Author: Kim Marsland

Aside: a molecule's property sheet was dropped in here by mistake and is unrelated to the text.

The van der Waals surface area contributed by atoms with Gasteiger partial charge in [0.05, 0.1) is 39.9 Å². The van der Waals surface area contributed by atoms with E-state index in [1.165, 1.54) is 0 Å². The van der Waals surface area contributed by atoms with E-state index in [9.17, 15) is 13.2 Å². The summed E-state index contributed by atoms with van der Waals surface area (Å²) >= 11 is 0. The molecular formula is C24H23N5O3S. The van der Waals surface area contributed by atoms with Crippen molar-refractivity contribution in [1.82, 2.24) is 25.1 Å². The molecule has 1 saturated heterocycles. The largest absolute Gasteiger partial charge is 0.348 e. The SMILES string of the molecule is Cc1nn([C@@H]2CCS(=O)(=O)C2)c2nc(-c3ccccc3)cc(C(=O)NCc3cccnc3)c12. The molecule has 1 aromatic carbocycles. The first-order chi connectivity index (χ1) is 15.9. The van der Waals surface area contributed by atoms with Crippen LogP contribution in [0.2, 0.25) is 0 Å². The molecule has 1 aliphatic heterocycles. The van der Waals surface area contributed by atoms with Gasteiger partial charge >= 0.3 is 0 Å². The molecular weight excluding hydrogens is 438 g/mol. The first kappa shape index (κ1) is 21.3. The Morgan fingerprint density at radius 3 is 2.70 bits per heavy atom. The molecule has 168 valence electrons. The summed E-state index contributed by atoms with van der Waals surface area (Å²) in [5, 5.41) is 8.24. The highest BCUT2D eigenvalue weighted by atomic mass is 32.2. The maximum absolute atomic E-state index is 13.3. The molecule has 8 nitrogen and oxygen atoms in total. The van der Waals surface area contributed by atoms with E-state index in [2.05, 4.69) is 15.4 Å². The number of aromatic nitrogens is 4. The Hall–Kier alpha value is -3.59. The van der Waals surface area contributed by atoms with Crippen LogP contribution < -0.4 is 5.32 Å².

Queen Victoria, one of British history's most celebrated monarchs, is often seen as a stately and solemn figure, in mourning for her beloved husband Prince Albert. But behind the sombre portrayal hides a lesser-known story of Victoria as a spirited, creative, and highly imaginative Princess. The only child of the Duke and Duchess of Kent, she lived a lonely existence in Kensington Palace, until she ascended the throne at the age of eighteen and moved to Buckingham Palace. With the help of Baroness Louise Lehzen, her devoted governess, Victoria's quiet childhood days were often spent creating a doll 'family' which consisted of 132 small wooden dolls individually dressed in miniature finery. Exquisitely handmade garments of lace, satin and velvet, sewn with minute fairy stitches. The tiny figures have come to symbolise the young Victoria's isolated childhood at Kensington Palace and her longing for sibling companionship. But they also illustrate her patience and attention to detail, her colourful imagination and story telling gifts.In Queen Victoria's Wooden Dolls, Kim Marsland brings to light the series of events which resulted in these charming wooden figures and how they reveal the many interests of the young Princess, artistic passions that would stay with her during her long reign as Queen. The characters that come to life so vividly within her first journals, are seen once again through her delightful watercolour sketches, and the memorable and unique doll collection.